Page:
5 months, 23 days (and counting)

It’s been 147 days since we last occupied our bedroom. It all started back in August, when we treated ourselves to some professional help and had all the woodwork in our bedroom stripped. Our paint-caked walls were a casualty of the ferocious paint removal activity, and the room looked like an alien murder site. What started as 2-week project, has morphed into a monster of a redo – actually, I think it’s more aptly an undo, since we’re trying to undo what has been done to the space over the years and restore it to what it once was.

Alien Wall

This is what happens when ZipStrip drips down your walls.

After a full on chemical assault, details like this appeared.

But it’s totally worth it: after a full on chemical assault, details like this appeared.

Since the room was already an empty hot mess, we decided to tackle the ceiling next, and a bigger mess was made. (Never underestimate the filth that hides in a 120 year old house. Nothing can prepare you for that). Because the plaster was beyond saving, everything came down to the bare joists.  The ceiling was leveled and dry wall went up. (I intensely dislike dry wall, but that’s fodder for another post). Once the ceilings were closed up and the first layer of joint compound was applied,  we hit a bit of a morose patch and not much happened. Didly squat. Zilch. Nada. We camped out in the rear parlor and our lovely victorian home now resembles a very messy dorm room.

Things finally got back on track this weekend, when we tackled the walls and started removing all the evidence that an extra terrestrial being was slayed here. The advice we were given was to skim coat the walls, which basically means applying a thin layer of joint compound over the entire wall. I didn’t much like that idea, because just knowing all of this grossness would forever live beneath our pretty walls really bothered me.

Damaged plaster, filth from the ceiling demo, and splotches of paint stripper.

Damaged plaster, filth from the ceiling demo, and splotches of paint stripper.

The hot mess in all of its glory.

The hot mess in all of its glory.

Since my experience with removing paint from the brownstone façade was pretty straight forward, we figured it would be a total cake walk to strip the walls back to the plaster. Our old friend PeelAlway1 was called back into service. Ignoring all advice to work in manageable chunks, and still under the delusion that this would be easy, we decided to tackle one whole side of the room.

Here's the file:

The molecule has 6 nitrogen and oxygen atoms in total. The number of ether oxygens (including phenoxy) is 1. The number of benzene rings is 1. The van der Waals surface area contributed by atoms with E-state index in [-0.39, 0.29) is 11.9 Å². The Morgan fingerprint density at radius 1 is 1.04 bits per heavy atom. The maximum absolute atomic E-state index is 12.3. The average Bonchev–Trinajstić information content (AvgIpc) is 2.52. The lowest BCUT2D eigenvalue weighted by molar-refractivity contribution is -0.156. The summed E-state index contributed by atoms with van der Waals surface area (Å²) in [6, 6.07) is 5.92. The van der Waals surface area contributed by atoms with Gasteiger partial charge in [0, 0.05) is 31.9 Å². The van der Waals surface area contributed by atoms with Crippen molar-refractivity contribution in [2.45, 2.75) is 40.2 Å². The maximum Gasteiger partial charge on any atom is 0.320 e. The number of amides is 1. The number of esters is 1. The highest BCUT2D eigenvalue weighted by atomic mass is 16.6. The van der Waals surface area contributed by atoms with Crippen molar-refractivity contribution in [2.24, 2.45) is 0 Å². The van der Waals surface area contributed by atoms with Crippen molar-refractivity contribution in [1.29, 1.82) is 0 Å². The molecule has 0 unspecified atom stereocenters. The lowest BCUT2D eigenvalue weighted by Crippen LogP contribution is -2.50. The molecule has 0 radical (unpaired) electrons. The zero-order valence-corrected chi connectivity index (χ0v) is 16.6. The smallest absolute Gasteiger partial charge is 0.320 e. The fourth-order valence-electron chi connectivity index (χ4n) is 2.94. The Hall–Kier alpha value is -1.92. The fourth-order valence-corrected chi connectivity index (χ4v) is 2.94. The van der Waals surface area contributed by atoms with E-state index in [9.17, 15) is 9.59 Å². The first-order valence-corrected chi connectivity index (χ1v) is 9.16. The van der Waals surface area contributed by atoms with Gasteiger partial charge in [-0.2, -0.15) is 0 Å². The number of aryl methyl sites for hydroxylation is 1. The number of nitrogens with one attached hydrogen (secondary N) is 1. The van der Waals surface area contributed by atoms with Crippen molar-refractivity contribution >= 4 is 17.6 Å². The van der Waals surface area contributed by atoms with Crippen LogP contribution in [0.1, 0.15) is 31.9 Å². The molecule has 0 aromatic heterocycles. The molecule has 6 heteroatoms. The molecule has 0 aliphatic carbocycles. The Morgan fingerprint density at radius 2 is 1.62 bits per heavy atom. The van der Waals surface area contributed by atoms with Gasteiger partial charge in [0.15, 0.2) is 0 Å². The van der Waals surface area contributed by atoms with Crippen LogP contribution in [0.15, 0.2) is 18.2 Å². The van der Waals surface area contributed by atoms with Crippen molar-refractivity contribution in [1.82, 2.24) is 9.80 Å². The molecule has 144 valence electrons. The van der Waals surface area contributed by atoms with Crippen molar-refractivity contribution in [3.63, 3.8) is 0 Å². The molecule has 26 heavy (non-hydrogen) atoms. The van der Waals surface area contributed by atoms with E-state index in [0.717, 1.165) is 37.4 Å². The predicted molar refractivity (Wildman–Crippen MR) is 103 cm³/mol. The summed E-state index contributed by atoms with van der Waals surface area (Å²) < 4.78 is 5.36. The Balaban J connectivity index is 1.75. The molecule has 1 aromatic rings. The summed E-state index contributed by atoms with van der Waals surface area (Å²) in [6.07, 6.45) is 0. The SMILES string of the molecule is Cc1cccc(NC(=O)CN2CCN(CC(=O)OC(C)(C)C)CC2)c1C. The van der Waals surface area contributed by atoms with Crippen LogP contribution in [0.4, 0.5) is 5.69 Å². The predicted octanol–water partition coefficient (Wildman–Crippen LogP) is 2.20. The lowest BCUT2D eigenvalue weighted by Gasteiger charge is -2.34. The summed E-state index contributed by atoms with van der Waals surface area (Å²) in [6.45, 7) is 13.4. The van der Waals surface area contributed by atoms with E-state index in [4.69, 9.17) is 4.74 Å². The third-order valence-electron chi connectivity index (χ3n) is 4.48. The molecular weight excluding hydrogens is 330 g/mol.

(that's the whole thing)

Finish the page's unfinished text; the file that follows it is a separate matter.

This is what more or less 4 gallons of paint stripper look like.

This is what more or less 4 gallons of paint stripper look like.

In a sign of uncharacteristic restraint, I decided that perhaps we should save that little sliver of wall above the fireplace for another time. About 18 hours later, it was time for this:

A glimmer of plaster somewhere back there

A glimmer of plaster somewhere back there

A previous resident of our home must have been a pink enthusiast: the house is pink on the outside, and at one point, it was pink on the inside too. Removing the paint from the interior walls proved to be much more difficult than I originally thought. Given the smooth surface of the wall, the paint will not let go without a fight. And fight we did. After about a half day worth of scraping, brushing and picking, most of the paint is gone. We’ll need another spot treatment for the stubborn patches and the wall trim. 3 guesses as to what we’ll be doing next weekend…

Stubborn paint and cracks galore

Stubborn paint and cracks galore

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4 comments

  1. I love your blog, but this seems like a huge waste of time. We had a very similar situation (our walls were in worse shape), but just skim coat the walls. You can use actual lime plaster instead of joint compound to give you a hard, glassy finish, and all the stuff you are worried about will be encapsulated forever.

    1. There is definitely a lot of skim coating that will happen in this house. Pretty much every wall needs attention. The bedroom is a special case because of the trim detail still covered in paint, and the fact that the last few coats of paint seem to have been applied with a mop. So much paint…

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